I can usually stand but so much reading and writing about gear. After too much of it, the time comes when I have to go take refuge in pictures again. Nothing's quite as bracing as a good historical archive, looking at the work of photographers who often had only one shot to work with and generally had no artistic pretensions because photography—their photography, certainly—wasn't considered art. They often simply photographed things they found interesting, meaningful, unusual, or remarkable.
The University of Washington Libraries Digital Initiatives program has a large selection online from its archives of the work of Lee Pickett, a photographer who worked in Washington State from 1911 until the 1940s. The official photographer of the Great Northern Railway, he was based in Index, Washington, in the heart of the Cascade Mountains.
The writing of titles and notes directly on the negatives is often a tip-off to a working photographer's lack of artistic pretense; it's almost a formal flag of the primacy of the documentary record. (Although photographers got good at writing backwards, they sometimes still slanted their letters forward as they wrote, making the slant look backwards in the print.)
Note the crude but effective posing aids in the picture below (that's one way to make dogs sit still for a picture!). Two of the dogs are looking intently at the man whose foot appears in the right side of the frame. A beautiful photograph, of which any postmodernist could be proud.
Featured Comment by John Roberts: "'They often simply photographed things they found interesting, meaningful, unusual, or remarkable.' I find this approach to photography many times produces work that is so much more interesting than what is usually offered up as 'art' photography. Perhaps it's the complete lack of pretense that allows photographers like Mr. Pickett to produce photographs that still hold our interest so many decades later."
Featured Comment by John Robison: "When I view photos like these, of a long gone time, I have a question. Who are taking pictures today of the usual, the boring, the record, the mundane, the ebb and flow of "common" things. Photos that will wind up in the main street museums of towns small and large? Seeing these makes me want to grab the largest format camera I have, load it with some 100 iso film, and go make pictures of these very common things."
Mike replies: I've always said that at the very least, cities and states should have official "public photographers" whose job it is to document everyday life, what the city looks like at any given time, simply to leave some tracks and make a record. If it were something that we had started doing a hundred years ago, no one would question it. But since we don't do it, no one sees the point in it. It would amount to the most minuscule drop in the bucket of public expenses, but it would likely provide a meaningful adjunct to the motley of pictures that are taken (and that endure) haphazardly, by artists, amateurs, snapshooters, photojournalists, and for commercial purposes. To answer your question, though, probably the closest thing to what you're talking about are newspaper photographers. Of course, one problem with that is that when newspapers go out of business, often as not their archives are discarded.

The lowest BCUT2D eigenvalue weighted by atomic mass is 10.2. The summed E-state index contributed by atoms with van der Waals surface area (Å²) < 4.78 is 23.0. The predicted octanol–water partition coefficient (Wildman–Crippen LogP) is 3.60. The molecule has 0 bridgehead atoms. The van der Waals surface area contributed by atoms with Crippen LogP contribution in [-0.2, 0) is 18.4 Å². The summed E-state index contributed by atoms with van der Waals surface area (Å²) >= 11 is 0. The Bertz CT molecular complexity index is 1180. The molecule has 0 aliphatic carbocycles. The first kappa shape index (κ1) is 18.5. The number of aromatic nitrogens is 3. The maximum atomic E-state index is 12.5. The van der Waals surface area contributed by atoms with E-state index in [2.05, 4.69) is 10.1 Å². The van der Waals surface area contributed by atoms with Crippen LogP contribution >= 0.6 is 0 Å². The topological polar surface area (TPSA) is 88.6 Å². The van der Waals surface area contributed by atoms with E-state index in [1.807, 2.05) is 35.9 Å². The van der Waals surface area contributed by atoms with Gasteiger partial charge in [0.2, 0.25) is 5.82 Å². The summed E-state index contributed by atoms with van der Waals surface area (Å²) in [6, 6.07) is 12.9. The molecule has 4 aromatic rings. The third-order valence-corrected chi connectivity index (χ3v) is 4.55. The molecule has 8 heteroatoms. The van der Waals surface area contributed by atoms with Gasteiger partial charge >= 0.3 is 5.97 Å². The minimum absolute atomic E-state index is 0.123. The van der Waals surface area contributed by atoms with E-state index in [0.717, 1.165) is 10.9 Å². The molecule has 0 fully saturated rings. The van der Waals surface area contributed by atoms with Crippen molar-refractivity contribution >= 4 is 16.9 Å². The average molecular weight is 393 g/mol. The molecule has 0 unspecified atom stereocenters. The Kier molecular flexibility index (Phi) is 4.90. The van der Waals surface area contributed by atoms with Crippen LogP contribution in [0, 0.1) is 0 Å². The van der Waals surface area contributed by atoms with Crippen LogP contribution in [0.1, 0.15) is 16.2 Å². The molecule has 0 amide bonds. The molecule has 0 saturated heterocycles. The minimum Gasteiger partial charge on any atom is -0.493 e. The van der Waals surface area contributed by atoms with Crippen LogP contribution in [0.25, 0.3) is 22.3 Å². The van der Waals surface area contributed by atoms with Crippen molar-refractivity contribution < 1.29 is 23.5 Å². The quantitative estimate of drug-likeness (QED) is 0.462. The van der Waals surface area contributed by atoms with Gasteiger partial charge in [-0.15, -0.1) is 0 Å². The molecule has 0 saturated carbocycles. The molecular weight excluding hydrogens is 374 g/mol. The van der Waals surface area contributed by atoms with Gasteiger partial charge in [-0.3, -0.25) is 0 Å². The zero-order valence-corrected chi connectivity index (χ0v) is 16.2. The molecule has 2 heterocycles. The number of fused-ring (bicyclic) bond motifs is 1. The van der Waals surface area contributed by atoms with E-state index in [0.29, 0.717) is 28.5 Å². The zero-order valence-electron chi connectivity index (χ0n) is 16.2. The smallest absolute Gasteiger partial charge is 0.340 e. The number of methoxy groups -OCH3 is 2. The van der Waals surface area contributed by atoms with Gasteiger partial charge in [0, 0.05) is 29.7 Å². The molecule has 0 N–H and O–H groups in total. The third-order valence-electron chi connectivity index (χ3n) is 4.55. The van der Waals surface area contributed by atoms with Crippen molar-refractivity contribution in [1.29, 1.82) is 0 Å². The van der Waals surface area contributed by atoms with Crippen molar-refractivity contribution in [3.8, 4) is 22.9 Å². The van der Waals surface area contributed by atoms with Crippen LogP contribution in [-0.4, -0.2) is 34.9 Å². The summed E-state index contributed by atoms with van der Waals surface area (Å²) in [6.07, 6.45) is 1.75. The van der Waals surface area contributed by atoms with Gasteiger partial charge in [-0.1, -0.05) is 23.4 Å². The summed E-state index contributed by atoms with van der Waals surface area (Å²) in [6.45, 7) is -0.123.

Featured Comment by John Camp: "Actually, the place where this gets done, a lot, is not museums but state historical societies. They often buy large collections of genre photos, absorb old newspaper files, and so on. These society files, along with newspaper files, regularly get used to create "Our Town Yesterday" books, which you can find everywhere. I even wrote the introduction to one, called Strange Days, Dangerous Nights, by Larry Millet.
"For people who live near a state capital, the historical societies are photographic treasure-houses, as are (sometimes, depending on the funding mechanism) local county and city historical societies. A pretty famous photo book, Wisconsin Death Trip, came mostly through one of these societies, I think (from Jackson County, Wisconsin).
"While these societies are a wonderful resource for daily photography, one problem is that the photos tend to be 'event' oriented. I think there might be some value to organizing a kind of photo expedition which would simply take 'flat' photos—the interiors of supermarkets and stores and factories, document dress and 'what's in the refrigerator' and medicine cabinets, including close-ups of the contents of medicines and cereals and all the other things we put in our mouths...a kind of uninflected index of our civilization at this point."
Mike adds: Wisconsin Death Trip is a great book, although it's one I've never owned (I thoroughly osmosed the library's copy in art school).